Planning your ceramic tile layout before actually tiling the wall makes for a more professional looking tiling job, And it works perfectly for tiling bathroom walls, installing kitchen wall tiles or any other wall you may be tiling.
Before you start working on your layout plans, Be sure to prepare your walls for tiling first.
A 1x2 batten board will do the job of holding the tiles to the wall while you dry-lay your first row of wall tile. If your tiles don't stay on this size batten board, you can just use a wider board .A batten board is simply a 1x2 inch board that's used as a shelf to hold your tiles to the wall. It's also used as a ruler. You make the marks to the board and transfer the marks to your walls.
You'll need one batten board to cover the length of your walls and maybe four that are the width of your four walls.
To start, we'll first need to work on your horizontal batten board so we can determine the pattern for how you'll be installing your tiles across the wall. Later we'll be using a vertical batten board to plan how you'll be installing them down the wall.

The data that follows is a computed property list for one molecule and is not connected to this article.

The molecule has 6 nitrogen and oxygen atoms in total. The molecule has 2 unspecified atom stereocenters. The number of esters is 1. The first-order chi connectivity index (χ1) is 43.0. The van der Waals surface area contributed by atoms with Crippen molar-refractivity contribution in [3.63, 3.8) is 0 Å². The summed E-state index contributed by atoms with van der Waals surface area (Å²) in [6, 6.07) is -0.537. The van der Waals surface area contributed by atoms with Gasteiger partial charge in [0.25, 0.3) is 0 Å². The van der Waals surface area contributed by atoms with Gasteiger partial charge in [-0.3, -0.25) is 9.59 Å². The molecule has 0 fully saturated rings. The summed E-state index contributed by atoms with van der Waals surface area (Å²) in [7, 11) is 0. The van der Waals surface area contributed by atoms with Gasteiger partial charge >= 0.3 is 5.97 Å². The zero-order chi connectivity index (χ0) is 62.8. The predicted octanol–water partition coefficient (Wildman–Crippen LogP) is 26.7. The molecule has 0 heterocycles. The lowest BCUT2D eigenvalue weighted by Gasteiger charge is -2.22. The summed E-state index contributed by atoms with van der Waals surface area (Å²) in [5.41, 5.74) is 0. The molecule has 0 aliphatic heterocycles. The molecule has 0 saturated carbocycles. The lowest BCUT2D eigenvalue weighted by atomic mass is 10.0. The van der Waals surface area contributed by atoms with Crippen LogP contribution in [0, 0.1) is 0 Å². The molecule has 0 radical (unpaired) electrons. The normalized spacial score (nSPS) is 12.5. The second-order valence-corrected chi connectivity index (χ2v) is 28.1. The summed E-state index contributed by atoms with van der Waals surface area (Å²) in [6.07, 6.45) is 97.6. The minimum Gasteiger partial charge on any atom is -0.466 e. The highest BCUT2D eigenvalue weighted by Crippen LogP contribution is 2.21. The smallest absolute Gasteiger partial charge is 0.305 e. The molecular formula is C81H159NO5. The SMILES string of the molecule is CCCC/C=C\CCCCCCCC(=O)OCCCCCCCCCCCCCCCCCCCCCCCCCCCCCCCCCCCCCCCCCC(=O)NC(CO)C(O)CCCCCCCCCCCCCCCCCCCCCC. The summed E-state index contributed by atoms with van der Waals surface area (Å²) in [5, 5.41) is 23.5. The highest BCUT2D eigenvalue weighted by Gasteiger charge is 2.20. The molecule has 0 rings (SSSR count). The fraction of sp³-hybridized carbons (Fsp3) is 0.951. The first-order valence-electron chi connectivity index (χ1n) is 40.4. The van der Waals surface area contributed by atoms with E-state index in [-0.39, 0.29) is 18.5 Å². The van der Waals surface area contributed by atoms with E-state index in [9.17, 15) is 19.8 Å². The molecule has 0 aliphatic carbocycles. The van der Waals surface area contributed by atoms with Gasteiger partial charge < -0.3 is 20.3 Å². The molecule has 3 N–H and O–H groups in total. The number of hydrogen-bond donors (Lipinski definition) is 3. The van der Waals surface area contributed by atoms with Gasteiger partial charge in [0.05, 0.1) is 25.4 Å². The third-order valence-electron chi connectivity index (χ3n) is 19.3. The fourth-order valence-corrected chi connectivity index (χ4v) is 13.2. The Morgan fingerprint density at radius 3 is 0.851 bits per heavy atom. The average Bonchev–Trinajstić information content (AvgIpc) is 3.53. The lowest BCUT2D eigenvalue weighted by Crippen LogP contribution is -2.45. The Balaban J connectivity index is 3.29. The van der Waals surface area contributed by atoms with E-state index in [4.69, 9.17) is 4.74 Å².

If you are tiling a wall along with other adjacent walls, start on your back wall, because tapered edges will be less visible on the side walls.
This Method for working out wall tile patterns is not only for a ceramic tile layout. It works for stone tiles or any other type of tile you desire.
Use a bubble level to find the lowest part of the floor. Place a spacer there, and then place one of your new wall tiles on top of the spacer. If you plan on using trim tiles for your bottom row, then place one of them on top of the spacer instead.
Mark the wall at the top of the tile, then use your level as a ruler to draw a horizontal line across the wall at that mark.
Make sure the bubble in your bubble level is in the middle of the glass of your level while drawing your horizontal line, as this ensures that your line is straight.
Measure The wall from left to right, then make a mark in the exact center of the wall. Place your bubble level vertically on the wall and using this center mark as your guide, draw a vertical line on the center mark.
Now we'll go back to the horizontal line you drew in step one. Line up your batten board to this line, And use drywall screws to attach the batten board temporarily to the wall, making sure that the boards top edge is up against the horizontal line.